Artist: Delfeayo Marsalis
Album: Minions Dominion
Genre: Bop, Hard Bop
Quality: mp3, 320 kbps
01. Brer Rabbit (7:34)
02. Lone Warrior (11:16)
03. If You Only Knew (9:12)
04. Minions Dominion (8:50)
05. Just Squeeze Me (9:28)
06. Weaver of Dreams (6:47)
07. Lost in the Crescent (10:06)
What does the term “mainstream” mean to you? In jazz, the label is applied to music which has time-tested, codified rhythm and structure. After that, it can get more mainstream if the melody and harmony are easily understood. This is not a value judgment about good or bad music, but rather a way of placing the music within a framework of expectation. However, that expectation can be quite different depending on one’s individual experience and personality.
Some listeners enjoy having such expectations fulfilled, while others revel in being set up and fooled. Many people with wide listening habits are on the lookout for music that manages to hold together without doing the expected, and actually relish feeling the musical ground constantly shifting under their feet.
Trombonist Delfeayo Marsalis’ Minions Dominion is absolute dead-center mainstream music for people who like well-played jazz that is just thorny enough to elicit a smile (or grimace, as the case may be). However, this music will not have that “sound of surprise” enjoyed by more adventurous listeners, which draws them to jazz in the first place. They will be able to pull out Blue Note reissues that have almost the same feel.
Moreover, mainstream does not have to mean music which sounds old. Two recent, and quite different, albums, David Braid’s Zhen and Andrew Rathbun’s Shadow Forms, both sit in the mainstream camp, but they also bend the rules and thwart expectations enough to be quite surprising and memorable.
The liner notes for Minions Dominion actually anticipate this whole issue. The 2002 session is special in that it was the great Elvin Jones’ last studio session. Marsalis had an ongoing apprenticeship with the drummer, and at one point asked him whether his playing would benefit from “less tradition and more avant-garde?” Some might think that asking such a question might indicate that Marsalis was missing the point. You cannot just decide to “play avant-garde.” A real avant-garde player feels that style as deeply within himself as does the traditional player his own. Jones, perhaps sensing this whole conundrum, and being a trailblazer himself, answered perfectly, saying that if Marsalis continued studying and playing, in a few years he should “understand the tradition well enough that you can take it into whatever direction you’d like.”
Given all of this philosophy, the record does swing like hell—in the expected way for sure, but it is nonetheless very deep and irresistible. The bass players, Robert Hurst III and Edwin Livingston, along with Jones (of course) should get much of the credit for this.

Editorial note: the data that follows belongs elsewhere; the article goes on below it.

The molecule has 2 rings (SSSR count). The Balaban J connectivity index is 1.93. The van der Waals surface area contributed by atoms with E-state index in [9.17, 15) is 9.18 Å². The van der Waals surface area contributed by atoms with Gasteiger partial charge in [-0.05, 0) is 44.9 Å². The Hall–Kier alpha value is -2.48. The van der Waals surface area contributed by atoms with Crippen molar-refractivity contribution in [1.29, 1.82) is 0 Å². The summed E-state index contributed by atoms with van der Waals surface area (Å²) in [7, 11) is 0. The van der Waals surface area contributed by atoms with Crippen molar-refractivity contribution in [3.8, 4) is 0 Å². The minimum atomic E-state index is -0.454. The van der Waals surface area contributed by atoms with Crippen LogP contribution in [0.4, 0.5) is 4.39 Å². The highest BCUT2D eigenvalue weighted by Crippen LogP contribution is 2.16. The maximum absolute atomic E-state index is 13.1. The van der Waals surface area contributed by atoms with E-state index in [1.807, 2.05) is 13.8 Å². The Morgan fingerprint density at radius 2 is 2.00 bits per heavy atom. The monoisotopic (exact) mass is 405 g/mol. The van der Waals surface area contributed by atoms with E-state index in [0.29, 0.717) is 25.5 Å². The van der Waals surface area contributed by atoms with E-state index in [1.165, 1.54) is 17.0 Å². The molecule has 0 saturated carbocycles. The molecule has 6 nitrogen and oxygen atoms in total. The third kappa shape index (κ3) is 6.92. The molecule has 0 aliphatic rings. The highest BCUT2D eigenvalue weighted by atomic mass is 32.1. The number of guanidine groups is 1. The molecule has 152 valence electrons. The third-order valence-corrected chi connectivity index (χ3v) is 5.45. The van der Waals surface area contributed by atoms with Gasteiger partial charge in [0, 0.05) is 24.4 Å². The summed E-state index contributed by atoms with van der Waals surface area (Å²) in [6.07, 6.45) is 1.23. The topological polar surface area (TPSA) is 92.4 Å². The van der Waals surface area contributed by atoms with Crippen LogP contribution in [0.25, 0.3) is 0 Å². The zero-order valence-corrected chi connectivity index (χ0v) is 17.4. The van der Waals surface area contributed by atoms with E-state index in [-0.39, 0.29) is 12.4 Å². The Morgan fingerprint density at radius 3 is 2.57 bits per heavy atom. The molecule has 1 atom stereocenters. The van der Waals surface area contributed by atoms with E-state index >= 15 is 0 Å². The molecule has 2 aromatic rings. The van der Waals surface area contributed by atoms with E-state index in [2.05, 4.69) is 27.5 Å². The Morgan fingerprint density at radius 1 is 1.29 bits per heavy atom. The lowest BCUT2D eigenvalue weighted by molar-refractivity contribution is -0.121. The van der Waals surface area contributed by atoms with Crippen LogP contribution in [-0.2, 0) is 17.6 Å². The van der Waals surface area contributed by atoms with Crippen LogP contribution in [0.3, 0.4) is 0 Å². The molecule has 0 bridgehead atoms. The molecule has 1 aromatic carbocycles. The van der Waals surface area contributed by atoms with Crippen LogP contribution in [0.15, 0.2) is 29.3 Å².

Also, pianist Mulgrew Miller, as a member of the rhythm section, plays in a very wide and deep pocket; there is no question of his feel for this style. He also plays outstanding accompaniment: one can hear him listening to and echoing the soloists, providing just the right touch whenever he plays.
Jones himself is in fine form and in general pushes the proceedings, adding intensity to the session, including the famous polyrhythms of his John Coltrane years’ lore, as in the evocative “Lone Warrior.” He can also just flat out swing as in “Brer Rabbit,” which is a good track to show why this record falls flat. The bass starts the tune with a walking line that sounds at first like an ear-catching mistake but is not, but then the piano has trouble synching up with him, as do the drums with the other two. Eventually, they all get hooked up and build a head of steam, but this beginning screams “studio recording,” with the musicians interacting through headphones and not by really being there.
Saxophonists Branford Marsalis and Donald Harrison provide most of the fireworks, which to these ears sound forced within the context of the rest of the playing and could almost be the expected “avant-ness.”
The leader’s trombone tone is quite clean, warm and inviting. He certainly likes to throw a quote in during his soloing, but it is not subtle at all. The high point of the record for me is his sumptuous playing on the ballad “If You Only Knew.”
All in all, the music sounds trapped in the past, especially “Lost In The Crescent,” which just reeks of the Marsalis jazz-through-slavery prism refracted through Coltrane.
By BUDD KOPMAN